Older Raised-Letter Kansas License Plates Subject To Distortion From Surface Blisters


Motorists responsible for replacing worn, damaged plates or risk a ticket

TOPEKA — Ravages of time and harsh weather are creating the blistered and peeling raised-lettered license plates still in use on Kansas vehicles.

“Probably the cause is normal wear and tear,” said David Harper, director of the state’s vehicle and property valuation divisions in the Kansas Department of Revenue.

The older version of Kansas license plates — there are still about 1.1 million of them on the road — have a tendency to deteriorate. It’s not clear how many have started eroding. Newer Kansas license plates in production since August 2018 don’t have that problem.

The revenue department has yet to issue an edict requiring older plates to be replaced, preferring to allow turnover of vehicle ownership and self-motivated drivers to gradually retire the older plates.

Interesting fact: Anyone with an unreadable license plate on a car or truck is responsible for getting it replaced under threat of a ticket.

“Our concern is law enforcement,” Harper said. “Can they read those plates?”

He said an informal survey of law enforcement officers, including local police officers and state highway patrol troopers, was being conducted to determine how common it was for plates to have lettering or numbers that fluffed off in small chunks. Results of that review of Kansas license plates will be a factor in determining next steps, he said.

If an older embossed, or raised-letter, plate was still legible and carried current registration decals there would be no reason to replace it. Plates suffering damage or rendered illegible from abuse, extreme heat or salt intrusion should be replaced, state officials said.

Folks applying for a new plate have an opportunity to retain their same word-and-letter combination on their new Kansas license plate. Motorists need to go to their county motor vehicle office to request a replacement, but those offices no longer warehouse unissued plates. County officials are responsible for collecting old license plates and issuing 60-day temporary plates. The new license plate will be forwarded to the recipient by mail.

This print-on-demand system produces a plate that is flat rather than one with raised letters and numbers. The state division of vehicles reported the process decreased waste by cutting back on inventory and allowing for production of only the plates needed.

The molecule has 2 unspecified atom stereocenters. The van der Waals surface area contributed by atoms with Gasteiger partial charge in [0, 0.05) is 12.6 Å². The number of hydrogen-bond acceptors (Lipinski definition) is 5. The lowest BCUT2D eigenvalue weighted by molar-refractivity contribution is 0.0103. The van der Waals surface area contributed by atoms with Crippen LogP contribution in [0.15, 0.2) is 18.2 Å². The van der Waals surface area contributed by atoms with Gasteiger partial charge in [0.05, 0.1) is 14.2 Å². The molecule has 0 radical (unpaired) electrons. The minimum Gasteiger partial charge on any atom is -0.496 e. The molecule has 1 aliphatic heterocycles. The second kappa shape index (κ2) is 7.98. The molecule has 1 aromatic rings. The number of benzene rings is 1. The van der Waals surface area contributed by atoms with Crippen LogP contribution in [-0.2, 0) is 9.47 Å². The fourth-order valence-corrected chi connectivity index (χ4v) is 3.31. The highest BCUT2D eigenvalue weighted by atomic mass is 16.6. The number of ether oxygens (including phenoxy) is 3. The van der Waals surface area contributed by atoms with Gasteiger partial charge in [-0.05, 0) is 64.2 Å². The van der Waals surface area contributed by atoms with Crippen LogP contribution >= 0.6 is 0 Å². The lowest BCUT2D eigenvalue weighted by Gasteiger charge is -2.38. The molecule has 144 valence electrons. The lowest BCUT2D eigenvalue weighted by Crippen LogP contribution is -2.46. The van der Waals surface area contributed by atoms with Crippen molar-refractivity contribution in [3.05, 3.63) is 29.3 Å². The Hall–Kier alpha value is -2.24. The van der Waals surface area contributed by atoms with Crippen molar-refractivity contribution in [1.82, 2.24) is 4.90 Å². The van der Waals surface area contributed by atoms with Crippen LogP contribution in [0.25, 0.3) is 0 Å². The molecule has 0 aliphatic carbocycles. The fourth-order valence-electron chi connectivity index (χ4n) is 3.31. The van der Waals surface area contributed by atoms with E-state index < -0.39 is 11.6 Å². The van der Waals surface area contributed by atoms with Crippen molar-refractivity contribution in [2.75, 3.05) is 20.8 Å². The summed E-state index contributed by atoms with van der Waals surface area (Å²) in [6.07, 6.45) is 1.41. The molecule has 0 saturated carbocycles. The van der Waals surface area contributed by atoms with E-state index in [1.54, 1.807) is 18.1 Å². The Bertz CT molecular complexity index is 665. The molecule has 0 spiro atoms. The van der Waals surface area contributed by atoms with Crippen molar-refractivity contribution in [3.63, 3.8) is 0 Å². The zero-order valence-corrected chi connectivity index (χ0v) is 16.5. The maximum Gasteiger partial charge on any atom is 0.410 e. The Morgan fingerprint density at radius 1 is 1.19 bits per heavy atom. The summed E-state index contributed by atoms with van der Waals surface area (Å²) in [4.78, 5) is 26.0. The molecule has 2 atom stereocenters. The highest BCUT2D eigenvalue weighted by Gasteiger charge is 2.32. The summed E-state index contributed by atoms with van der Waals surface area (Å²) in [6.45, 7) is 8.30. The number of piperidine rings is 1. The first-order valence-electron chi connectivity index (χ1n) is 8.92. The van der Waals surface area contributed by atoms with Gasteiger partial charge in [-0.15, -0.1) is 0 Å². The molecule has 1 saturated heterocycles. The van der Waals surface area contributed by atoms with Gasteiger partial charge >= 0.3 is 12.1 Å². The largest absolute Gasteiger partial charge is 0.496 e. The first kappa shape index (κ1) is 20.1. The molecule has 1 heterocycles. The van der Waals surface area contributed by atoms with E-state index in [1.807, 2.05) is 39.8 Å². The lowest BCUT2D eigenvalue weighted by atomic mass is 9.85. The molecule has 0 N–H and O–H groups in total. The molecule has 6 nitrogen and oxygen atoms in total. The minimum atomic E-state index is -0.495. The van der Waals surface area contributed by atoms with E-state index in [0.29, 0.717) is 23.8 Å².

Center Industries has been manufacturing Kansas license plates since 1975. Executives of the company told state officials deterioration of the older plates typically began to reveal itself after five years. The bubbled Kansas plate in the above photograph from Douglas County was issued in 2011.

At the production facility in Wichita, Center Industries employees created the new generation of Kansas license plates with digital printers that first apply background art to the surface. The number and letter combinations are subsequently printed on that blue and white surface. Each is transferred to a station where the artwork is applied to metal.

In 2019, the state of New York decided not to renew a contract with Minnesota-based 3M, four years after reports surfaced about problems with peeling on both old and new license plates made with the company’s products.

Kansas Reflector is part of States Newsroom, a network of news bureaus supported by grants and a coalition of donors as a 501c(3) public charity. Kansas Reflector maintains editorial independence. Contact Editor Sherman Smith for questions: Follow Kansas Reflector on Facebook and Twitter.

Derek Nester
Derek Nester
Derek Nester was born and raised in Blue Rapids and graduated from Valley Heights High School in 2000. He attended Cowley College in Arkansas City and Johnson County Community College in Overland Park studying Journalism & Media Communications. In 2002 Derek joined Taylor Communications, Inc. in Salina, Kansas working in digital media for 550 AM KFRM and 100.9 FM KCLY. Following that stop, he joined Dierking Communications, Inc. stations KNDY AM & FM as a board operator and fill-in sports play-by-play announcer. Starting in 2005 Derek joined the Kansas City Chiefs Radio Network as a Studio Coordinator at 101 The Fox in Kansas City, a role he would serve for 15 years culminating in the Super Bowl LIV Championship game broadcast. In 2021 he moved to Audacy, formerly known as Entercom Communications, Inc. and 106.5 The Wolf and 610 Sports Radio, the new flagship stations of the Kansas City Chiefs Radio Network, the largest radio network in the NFL. Through all of this, Derek continues to serve as the Digital Media Director for Sunflower State Radio, the digital and social media operations of Dierking Communications, Inc. and the 6 radio stations it owns and operates across Kansas.

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